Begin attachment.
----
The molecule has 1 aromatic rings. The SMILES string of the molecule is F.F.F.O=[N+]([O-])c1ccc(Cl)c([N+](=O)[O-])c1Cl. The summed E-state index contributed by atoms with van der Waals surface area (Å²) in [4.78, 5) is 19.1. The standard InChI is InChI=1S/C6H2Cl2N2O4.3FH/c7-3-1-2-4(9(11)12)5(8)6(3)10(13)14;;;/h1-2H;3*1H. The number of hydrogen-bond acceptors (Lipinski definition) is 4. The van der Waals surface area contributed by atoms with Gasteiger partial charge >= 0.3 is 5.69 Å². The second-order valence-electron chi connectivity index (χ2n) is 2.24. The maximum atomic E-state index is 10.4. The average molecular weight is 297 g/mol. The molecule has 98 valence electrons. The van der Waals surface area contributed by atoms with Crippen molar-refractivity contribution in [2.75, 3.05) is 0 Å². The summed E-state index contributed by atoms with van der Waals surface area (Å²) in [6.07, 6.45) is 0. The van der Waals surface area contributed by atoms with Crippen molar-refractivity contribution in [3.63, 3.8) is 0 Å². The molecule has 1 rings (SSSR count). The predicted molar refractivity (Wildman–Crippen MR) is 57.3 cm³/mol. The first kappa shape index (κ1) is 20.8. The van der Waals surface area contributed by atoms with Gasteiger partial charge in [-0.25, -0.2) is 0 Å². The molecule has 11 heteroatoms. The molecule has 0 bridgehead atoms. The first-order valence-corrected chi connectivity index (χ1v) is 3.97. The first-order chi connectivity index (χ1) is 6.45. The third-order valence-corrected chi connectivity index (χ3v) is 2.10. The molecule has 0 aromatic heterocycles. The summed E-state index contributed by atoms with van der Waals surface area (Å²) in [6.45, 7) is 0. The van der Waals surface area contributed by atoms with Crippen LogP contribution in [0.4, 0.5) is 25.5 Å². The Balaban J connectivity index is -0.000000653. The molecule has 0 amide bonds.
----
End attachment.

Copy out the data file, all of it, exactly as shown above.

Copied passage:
The molecule has 1 aromatic rings. The SMILES string of the molecule is F.F.F.O=[N+]([O-])c1ccc(Cl)c([N+](=O)[O-])c1Cl. The summed E-state index contributed by atoms with van der Waals surface area (Å²) in [4.78, 5) is 19.1. The standard InChI is InChI=1S/C6H2Cl2N2O4.3FH/c7-3-1-2-4(9(11)12)5(8)6(3)10(13)14;;;/h1-2H;3*1H. The number of hydrogen-bond acceptors (Lipinski definition) is 4. The van der Waals surface area contributed by atoms with Gasteiger partial charge >= 0.3 is 5.69 Å². The second-order valence-electron chi connectivity index (χ2n) is 2.24. The maximum atomic E-state index is 10.4. The average molecular weight is 297 g/mol. The molecule has 98 valence electrons. The van der Waals surface area contributed by atoms with Crippen molar-refractivity contribution in [2.75, 3.05) is 0 Å². The summed E-state index contributed by atoms with van der Waals surface area (Å²) in [6.07, 6.45) is 0. The van der Waals surface area contributed by atoms with Crippen molar-refractivity contribution in [3.63, 3.8) is 0 Å². The molecule has 1 rings (SSSR count). The predicted molar refractivity (Wildman–Crippen MR) is 57.3 cm³/mol. The first kappa shape index (κ1) is 20.8. The van der Waals surface area contributed by atoms with Gasteiger partial charge in [-0.25, -0.2) is 0 Å². The molecule has 11 heteroatoms. The molecule has 0 bridgehead atoms. The first-order valence-corrected chi connectivity index (χ1v) is 3.97. The first-order chi connectivity index (χ1) is 6.45. The third-order valence-corrected chi connectivity index (χ3v) is 2.10. The molecule has 0 aromatic heterocycles. The summed E-state index contributed by atoms with van der Waals surface area (Å²) in [6.45, 7) is 0. The van der Waals surface area contributed by atoms with Crippen LogP contribution in [0.4, 0.5) is 25.5 Å². The Balaban J connectivity index is -0.000000653. The molecule has 0 amide bonds.